The ideologues of American supremacy have been arguing that international relations are relations of power and that international law merely legitimizes what power has wrought; with regard to Iraq, they were proven right.

In other respects, however, they were wrong.  The arguments they used to justify the invasion – Saddam’s possession of weapons of mass destruction and his connection to al Qaeda – turned out to be unsubstantiated or downright false. 

When the weapons of mass destruction could not be found, President Bush fell back on the justification of liberating Iraq from a heinous dictator and introducing democracy.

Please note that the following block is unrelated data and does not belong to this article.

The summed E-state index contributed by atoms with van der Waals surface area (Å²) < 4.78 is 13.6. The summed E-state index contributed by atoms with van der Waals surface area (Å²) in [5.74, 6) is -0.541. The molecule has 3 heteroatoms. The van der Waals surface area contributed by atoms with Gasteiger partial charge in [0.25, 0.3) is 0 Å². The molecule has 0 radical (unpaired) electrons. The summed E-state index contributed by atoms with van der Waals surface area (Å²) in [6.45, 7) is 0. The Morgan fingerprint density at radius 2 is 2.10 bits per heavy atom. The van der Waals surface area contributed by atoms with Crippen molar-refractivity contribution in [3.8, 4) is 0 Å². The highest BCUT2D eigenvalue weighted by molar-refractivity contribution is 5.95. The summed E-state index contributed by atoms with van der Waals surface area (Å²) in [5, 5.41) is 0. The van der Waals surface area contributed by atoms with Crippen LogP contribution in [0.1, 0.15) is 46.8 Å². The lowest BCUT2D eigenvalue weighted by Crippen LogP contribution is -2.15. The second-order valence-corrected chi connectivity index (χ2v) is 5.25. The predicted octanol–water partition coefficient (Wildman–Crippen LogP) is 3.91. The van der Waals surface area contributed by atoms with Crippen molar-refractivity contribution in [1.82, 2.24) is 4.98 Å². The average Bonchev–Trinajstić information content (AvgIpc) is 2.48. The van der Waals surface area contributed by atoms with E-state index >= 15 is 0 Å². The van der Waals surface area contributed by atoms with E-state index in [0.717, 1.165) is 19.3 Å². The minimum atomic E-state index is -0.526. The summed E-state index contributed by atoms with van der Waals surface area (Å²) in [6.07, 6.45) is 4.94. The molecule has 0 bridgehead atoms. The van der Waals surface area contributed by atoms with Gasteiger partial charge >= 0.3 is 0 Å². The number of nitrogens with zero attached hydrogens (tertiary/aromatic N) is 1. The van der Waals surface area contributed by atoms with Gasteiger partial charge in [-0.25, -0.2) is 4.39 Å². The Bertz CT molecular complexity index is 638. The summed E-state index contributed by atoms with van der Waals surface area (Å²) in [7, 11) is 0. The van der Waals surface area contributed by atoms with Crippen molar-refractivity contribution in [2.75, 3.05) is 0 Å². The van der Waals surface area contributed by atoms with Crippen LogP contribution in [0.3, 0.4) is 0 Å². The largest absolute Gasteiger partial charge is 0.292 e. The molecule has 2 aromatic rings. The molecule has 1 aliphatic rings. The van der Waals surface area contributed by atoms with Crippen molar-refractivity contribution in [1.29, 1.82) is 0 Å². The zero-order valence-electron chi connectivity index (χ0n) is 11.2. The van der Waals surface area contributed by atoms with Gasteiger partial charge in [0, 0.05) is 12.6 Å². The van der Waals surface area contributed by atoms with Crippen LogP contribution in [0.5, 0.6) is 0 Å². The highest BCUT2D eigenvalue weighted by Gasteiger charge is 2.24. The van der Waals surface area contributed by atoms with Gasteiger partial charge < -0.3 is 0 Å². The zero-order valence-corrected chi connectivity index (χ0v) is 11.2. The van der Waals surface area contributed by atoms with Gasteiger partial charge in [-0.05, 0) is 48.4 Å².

That was indeed a noble cause, which could have justified the invasion if the president had made a case for it.  But that was not the case that President Bush had presented to Congress, and presumably, Congress would not have endorsed it.

Democracy and open society are very difficult to establish, even if people have the best of intentions.

Iraq was the last place to choose for a demonstration project.  Iraq has no experience of democracy, and it is rife with latent ethnic and religious conflicts.  Like many states of the Middle East, Iraq was artificially created by the Western powers after the disintegration of the Ottoman Empire so as to allow the greatest possible scope for Western influence.